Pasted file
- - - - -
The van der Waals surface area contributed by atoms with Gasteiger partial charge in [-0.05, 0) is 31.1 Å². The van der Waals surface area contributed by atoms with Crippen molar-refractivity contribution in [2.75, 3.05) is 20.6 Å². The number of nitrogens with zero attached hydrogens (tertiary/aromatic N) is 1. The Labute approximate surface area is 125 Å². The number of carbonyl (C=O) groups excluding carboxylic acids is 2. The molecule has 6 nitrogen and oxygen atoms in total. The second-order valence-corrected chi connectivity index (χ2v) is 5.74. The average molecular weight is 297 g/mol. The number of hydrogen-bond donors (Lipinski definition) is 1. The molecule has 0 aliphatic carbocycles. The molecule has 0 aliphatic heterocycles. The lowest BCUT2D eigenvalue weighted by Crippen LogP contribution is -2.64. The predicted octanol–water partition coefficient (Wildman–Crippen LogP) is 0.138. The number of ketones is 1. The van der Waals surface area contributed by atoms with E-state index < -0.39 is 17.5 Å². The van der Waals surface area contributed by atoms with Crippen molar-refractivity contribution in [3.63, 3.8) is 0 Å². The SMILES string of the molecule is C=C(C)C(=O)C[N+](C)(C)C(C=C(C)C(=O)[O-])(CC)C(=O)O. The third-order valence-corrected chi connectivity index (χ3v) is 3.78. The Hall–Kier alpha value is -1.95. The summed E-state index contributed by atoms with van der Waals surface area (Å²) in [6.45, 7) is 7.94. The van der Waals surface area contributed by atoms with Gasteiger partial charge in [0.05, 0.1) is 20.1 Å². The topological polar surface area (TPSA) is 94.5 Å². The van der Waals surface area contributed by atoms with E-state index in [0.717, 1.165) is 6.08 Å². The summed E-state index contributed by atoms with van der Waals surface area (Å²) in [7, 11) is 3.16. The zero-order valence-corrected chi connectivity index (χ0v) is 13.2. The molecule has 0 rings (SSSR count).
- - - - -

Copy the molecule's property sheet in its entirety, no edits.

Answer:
The van der Waals surface area contributed by atoms with Gasteiger partial charge in [-0.05, 0) is 31.1 Å². The van der Waals surface area contributed by atoms with Crippen molar-refractivity contribution in [2.75, 3.05) is 20.6 Å². The number of nitrogens with zero attached hydrogens (tertiary/aromatic N) is 1. The Labute approximate surface area is 125 Å². The number of carbonyl (C=O) groups excluding carboxylic acids is 2. The molecule has 6 nitrogen and oxygen atoms in total. The second-order valence-corrected chi connectivity index (χ2v) is 5.74. The average molecular weight is 297 g/mol. The number of hydrogen-bond donors (Lipinski definition) is 1. The molecule has 0 aliphatic carbocycles. The molecule has 0 aliphatic heterocycles. The lowest BCUT2D eigenvalue weighted by Crippen LogP contribution is -2.64. The predicted octanol–water partition coefficient (Wildman–Crippen LogP) is 0.138. The number of ketones is 1. The van der Waals surface area contributed by atoms with E-state index < -0.39 is 17.5 Å². The van der Waals surface area contributed by atoms with Crippen molar-refractivity contribution in [3.63, 3.8) is 0 Å². The SMILES string of the molecule is C=C(C)C(=O)C[N+](C)(C)C(C=C(C)C(=O)[O-])(CC)C(=O)O. The third-order valence-corrected chi connectivity index (χ3v) is 3.78. The Hall–Kier alpha value is -1.95. The summed E-state index contributed by atoms with van der Waals surface area (Å²) in [6.45, 7) is 7.94. The van der Waals surface area contributed by atoms with Gasteiger partial charge in [0.05, 0.1) is 20.1 Å². The topological polar surface area (TPSA) is 94.5 Å². The van der Waals surface area contributed by atoms with E-state index in [0.717, 1.165) is 6.08 Å². The summed E-state index contributed by atoms with van der Waals surface area (Å²) in [7, 11) is 3.16. The zero-order valence-corrected chi connectivity index (χ0v) is 13.2. The molecule has 0 rings (SSSR count).